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Study: Foreclosures, Cheap Houses for Sale in Four States



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By : John Cutts    99 or more times read
William Lucy, a professor, and Jeff Herlitz, a graduate student of the University of Virginia have both analyzed the foreclosure market in 35 metropolitan areas, 236 counties and 50 states.

Their analysis showed that foreclosure homes and cheap houses for sale are concentrated only in four states, namely Arizona, California, Florida and Nevada and some metropolitan counties located in other states.

The results indicated that foreclosures and cheap houses for sale are not national problems as previously believed. According to both researchers, California accounted for only ten percent of the nationwide share of housing units but its foreclosures and cheap houses for sale amounted to 34 percent in 2008.

They explained that California’s vulnerability to foreclosures and abundance of cheap houses for sale are due to the high median value of houses in 2007 which was 8.3 percent greater than the average family income.

The national median price value in 2007 was 3.2 percent higher than the average family income, a significant increase from the 2.4 percent in 2000.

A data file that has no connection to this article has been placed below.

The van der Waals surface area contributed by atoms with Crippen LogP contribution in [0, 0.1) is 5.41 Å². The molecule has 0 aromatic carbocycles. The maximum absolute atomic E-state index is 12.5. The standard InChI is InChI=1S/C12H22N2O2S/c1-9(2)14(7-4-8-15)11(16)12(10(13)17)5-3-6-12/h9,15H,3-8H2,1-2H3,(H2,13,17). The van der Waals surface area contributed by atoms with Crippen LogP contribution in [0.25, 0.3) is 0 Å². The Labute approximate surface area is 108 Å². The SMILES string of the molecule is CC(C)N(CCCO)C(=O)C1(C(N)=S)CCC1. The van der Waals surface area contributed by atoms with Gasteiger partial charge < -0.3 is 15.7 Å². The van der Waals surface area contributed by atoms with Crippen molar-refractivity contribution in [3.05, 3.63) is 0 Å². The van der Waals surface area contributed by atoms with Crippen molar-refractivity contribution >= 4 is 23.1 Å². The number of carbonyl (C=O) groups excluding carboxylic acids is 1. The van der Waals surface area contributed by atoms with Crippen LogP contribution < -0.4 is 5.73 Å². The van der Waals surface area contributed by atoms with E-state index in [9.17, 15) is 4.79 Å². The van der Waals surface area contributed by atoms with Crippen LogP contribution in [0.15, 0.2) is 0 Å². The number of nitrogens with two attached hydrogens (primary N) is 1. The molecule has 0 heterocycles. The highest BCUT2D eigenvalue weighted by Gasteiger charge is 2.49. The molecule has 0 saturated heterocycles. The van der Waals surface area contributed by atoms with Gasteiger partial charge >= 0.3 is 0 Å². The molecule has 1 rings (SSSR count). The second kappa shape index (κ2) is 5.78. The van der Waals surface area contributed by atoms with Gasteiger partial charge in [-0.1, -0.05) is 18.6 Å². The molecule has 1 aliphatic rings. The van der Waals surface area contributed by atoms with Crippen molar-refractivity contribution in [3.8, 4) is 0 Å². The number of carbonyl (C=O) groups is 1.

Furthermore, the study predicted that about 66 percent of the potential foreclosures and cheap houses for sale in 2008 and coming years will be found in California, with Arizona, Florida and Nevada sharing the 21 percent of the total 87 percent national home price declines.

Both researchers also noted the vulnerability to foreclosures of homeowners living in the metropolitan area of Los Angeles, where over 20 percent of families took out about 50 percent from their income to pay for housing-related costs.

Meanwhile, the increase in the number of foreclosure properties and the subsequent decline in prices of houses from 2000 to 2006 led to a 10-month supply of cheap houses for sale.

However, both researchers clarified that majority of the housing supply excess are either foreclosed homes in areas greatly affected by the foreclosure crisis or properties put on the market by homeowners who want to profit on the price increase trend of previous years. They added that only a small part of the housing supply excess is from newly constructed houses.

Both researchers estimated that potential value losses in the housing market from foreclosures in 2008 in 50 states accounted for not more than 33 percent of the nearly $350 billion given to insurance companies and banks to help them cope with losses they incurred in their mortgage-backed securities.
John Cutts has been educated in the finer points of the foreclosure market over 5 years.

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